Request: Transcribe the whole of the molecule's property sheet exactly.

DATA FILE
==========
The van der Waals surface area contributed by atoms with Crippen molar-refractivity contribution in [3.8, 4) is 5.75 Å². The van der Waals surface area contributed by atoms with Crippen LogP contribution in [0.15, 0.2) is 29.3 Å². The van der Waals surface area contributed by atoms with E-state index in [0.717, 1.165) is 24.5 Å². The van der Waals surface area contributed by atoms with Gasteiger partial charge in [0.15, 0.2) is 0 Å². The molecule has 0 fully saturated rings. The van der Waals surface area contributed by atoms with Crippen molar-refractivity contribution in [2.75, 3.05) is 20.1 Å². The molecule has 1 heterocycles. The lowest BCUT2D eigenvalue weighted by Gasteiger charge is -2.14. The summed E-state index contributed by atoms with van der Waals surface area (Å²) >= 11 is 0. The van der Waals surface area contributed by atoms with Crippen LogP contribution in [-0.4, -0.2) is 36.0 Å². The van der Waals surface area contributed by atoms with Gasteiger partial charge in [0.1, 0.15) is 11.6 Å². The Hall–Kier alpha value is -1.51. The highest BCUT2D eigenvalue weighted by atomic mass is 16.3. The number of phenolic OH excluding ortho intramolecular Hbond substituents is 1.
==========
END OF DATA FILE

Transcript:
The van der Waals surface area contributed by atoms with Crippen molar-refractivity contribution in [3.8, 4) is 5.75 Å². The van der Waals surface area contributed by atoms with Crippen LogP contribution in [0.15, 0.2) is 29.3 Å². The van der Waals surface area contributed by atoms with E-state index in [0.717, 1.165) is 24.5 Å². The van der Waals surface area contributed by atoms with Gasteiger partial charge in [0.15, 0.2) is 0 Å². The molecule has 0 fully saturated rings. The van der Waals surface area contributed by atoms with Crippen molar-refractivity contribution in [2.75, 3.05) is 20.1 Å². The molecule has 1 heterocycles. The lowest BCUT2D eigenvalue weighted by Gasteiger charge is -2.14. The summed E-state index contributed by atoms with van der Waals surface area (Å²) >= 11 is 0. The van der Waals surface area contributed by atoms with Crippen LogP contribution in [-0.4, -0.2) is 36.0 Å². The van der Waals surface area contributed by atoms with Gasteiger partial charge in [0.1, 0.15) is 11.6 Å². The Hall–Kier alpha value is -1.51. The highest BCUT2D eigenvalue weighted by atomic mass is 16.3. The number of phenolic OH excluding ortho intramolecular Hbond substituents is 1.